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Rare Hebrew incunable: 2nd edition of the classic "Book of roots" of the Hebrew language

DAVID KIMHI (KIMCHI, QIMHI).
Sefer ha-shorashim.
(Colophon: Naples, [Azriel ben Joseph Ashkenazi Gunzenhauser], Elul [5]250 [= August/September 1490]. Small folio (25.5 x 20 cm; most leaves 25 x 19 cm). Set in 2 sizes of sephardic meruba Hebrew (without points) and with shoulder notes in a semi-cursive (Rashi) Hebrew of a smaller face (but cast on the same body as the meruba of the main text). Lacking 11 leaves, but with the first two replaced in manuscript at an early date, including a manuscript title-page not in the printed edition (with an elaborately decorated architectural border) on the recto of the first manuscript leaf (which had been blank in the printed book), including an imprint incorporating information from the colophon. The other 9 leaves that are lacking supplied in lithographic facsimile. Loose leaves in a 20th-century paperboard wrapper and slipcase.
€ 20,000
Rare Hebrew incunable, the second (1490) edition of the classic treatise on the roots of Hebrew words, forming a grammar and a biblical dictionary of word roots, by David Kimhi (ca. 1160-ca. 1235) a rabbi and biblical commentator from Provence, whose biblical commentaries even influenced the King James English translation of the Bible. The present second edition is the first edited by Samuel ben Meir Latif. The book of roots is an important contribution to the literature about the Hebrew language both as a practical reference work for biblical scribes, well organised and clearly written, and as a study of etymology, drawing comparisons with other languages. It was first published at Rome ca. 1469/72, but the ISTC records only 11 copies of the first edition and nearly all are incomplete. The book heavily influenced both Jewish and Christian scholars, including Johannes Reuchlin in his Rudimenta linguae Hebraicae (1506), Santes Paginus, Sebastian Münster, Elias Levita (who wrote commentaries for the Giustiniani and Bomberg editions of 1546) and his protégé Giles of Viterbo who translated it into Latin before 1517 (though not for publication).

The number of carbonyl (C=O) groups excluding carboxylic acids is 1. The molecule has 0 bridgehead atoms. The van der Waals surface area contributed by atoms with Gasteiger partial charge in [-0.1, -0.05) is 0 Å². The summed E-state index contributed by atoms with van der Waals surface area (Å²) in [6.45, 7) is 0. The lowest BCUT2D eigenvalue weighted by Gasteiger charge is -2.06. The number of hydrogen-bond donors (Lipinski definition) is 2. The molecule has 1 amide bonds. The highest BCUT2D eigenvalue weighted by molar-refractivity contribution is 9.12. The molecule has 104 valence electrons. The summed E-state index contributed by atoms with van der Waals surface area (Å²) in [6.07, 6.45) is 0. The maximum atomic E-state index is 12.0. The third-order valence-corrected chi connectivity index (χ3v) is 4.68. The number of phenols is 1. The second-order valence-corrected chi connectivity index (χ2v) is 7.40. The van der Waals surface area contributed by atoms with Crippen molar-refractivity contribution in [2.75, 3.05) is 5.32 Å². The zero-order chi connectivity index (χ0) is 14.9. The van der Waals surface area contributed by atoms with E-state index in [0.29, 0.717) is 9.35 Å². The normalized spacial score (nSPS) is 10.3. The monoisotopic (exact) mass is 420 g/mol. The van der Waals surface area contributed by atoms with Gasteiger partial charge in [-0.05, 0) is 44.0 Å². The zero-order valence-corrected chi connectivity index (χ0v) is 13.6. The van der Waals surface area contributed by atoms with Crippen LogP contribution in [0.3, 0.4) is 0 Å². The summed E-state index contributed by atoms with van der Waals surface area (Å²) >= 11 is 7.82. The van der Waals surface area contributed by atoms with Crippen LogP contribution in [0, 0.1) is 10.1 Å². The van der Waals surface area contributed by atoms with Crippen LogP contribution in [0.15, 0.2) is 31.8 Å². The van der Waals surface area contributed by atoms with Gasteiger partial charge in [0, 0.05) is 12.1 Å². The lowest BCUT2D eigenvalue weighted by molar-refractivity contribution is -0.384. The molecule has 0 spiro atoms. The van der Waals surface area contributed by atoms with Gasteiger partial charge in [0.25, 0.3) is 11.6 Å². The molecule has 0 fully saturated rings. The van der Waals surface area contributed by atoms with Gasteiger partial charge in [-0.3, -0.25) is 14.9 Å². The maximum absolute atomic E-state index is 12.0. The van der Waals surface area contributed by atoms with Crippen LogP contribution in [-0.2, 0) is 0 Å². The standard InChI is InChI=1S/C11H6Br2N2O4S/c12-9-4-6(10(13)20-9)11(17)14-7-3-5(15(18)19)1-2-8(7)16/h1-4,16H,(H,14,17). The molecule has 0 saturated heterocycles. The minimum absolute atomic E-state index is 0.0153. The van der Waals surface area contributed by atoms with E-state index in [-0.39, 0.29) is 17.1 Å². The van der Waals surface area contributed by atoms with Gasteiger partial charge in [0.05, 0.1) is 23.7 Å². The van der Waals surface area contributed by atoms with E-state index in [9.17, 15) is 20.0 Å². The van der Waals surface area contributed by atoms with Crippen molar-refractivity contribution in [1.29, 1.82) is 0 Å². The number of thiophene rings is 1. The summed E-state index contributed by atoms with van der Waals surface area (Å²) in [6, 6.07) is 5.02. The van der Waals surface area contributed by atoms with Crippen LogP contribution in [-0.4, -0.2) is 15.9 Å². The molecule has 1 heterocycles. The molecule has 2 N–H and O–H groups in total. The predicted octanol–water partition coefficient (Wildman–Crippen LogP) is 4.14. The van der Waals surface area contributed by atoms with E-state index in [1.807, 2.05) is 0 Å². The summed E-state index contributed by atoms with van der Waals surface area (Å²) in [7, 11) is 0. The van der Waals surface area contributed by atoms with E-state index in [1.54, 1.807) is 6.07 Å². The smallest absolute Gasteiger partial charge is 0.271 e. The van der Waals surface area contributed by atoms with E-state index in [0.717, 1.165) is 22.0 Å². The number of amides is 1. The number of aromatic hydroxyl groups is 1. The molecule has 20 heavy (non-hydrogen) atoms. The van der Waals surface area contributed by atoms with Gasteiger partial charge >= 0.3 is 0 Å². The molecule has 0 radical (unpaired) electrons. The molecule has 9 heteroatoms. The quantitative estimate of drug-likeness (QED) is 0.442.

With a typed label mentioning Schocken on the inside of the wrapper, from the collection of Salman Schocken (Sotheby, 6 December 1993). Lacking alef 1-2 (11-2, supplied in manuscript at an early date), and bet 1 and the final quire yod het 1-8 (21 & 181-8, supplied in lithographic facsimile). Alef 3-4, though from the present edition, may have been sophisticated from a different copy: they are about 0.5 cm taller and wider than the other leaves and their upper outside corner has been restored (with the loss of small parts of the shoulder notes) and some tears in their main text unobtrusively repaired. Further with minor and mostly marginal worm holes restored throughout. A rare classic of Hebrew linguistics and biblical study, printed in 1490.[266] of [1 blank], [287] pp. + [4] pp. in manuscript.BMC XIII, p. 62 (ill. on p. 205); GW 08172; ISTC id00102730; Offenberg, Hebrew incunabula ... census 105; Steinschneider 4821 (43); cf. Roest, p. 298 (1491 Naples ed.).
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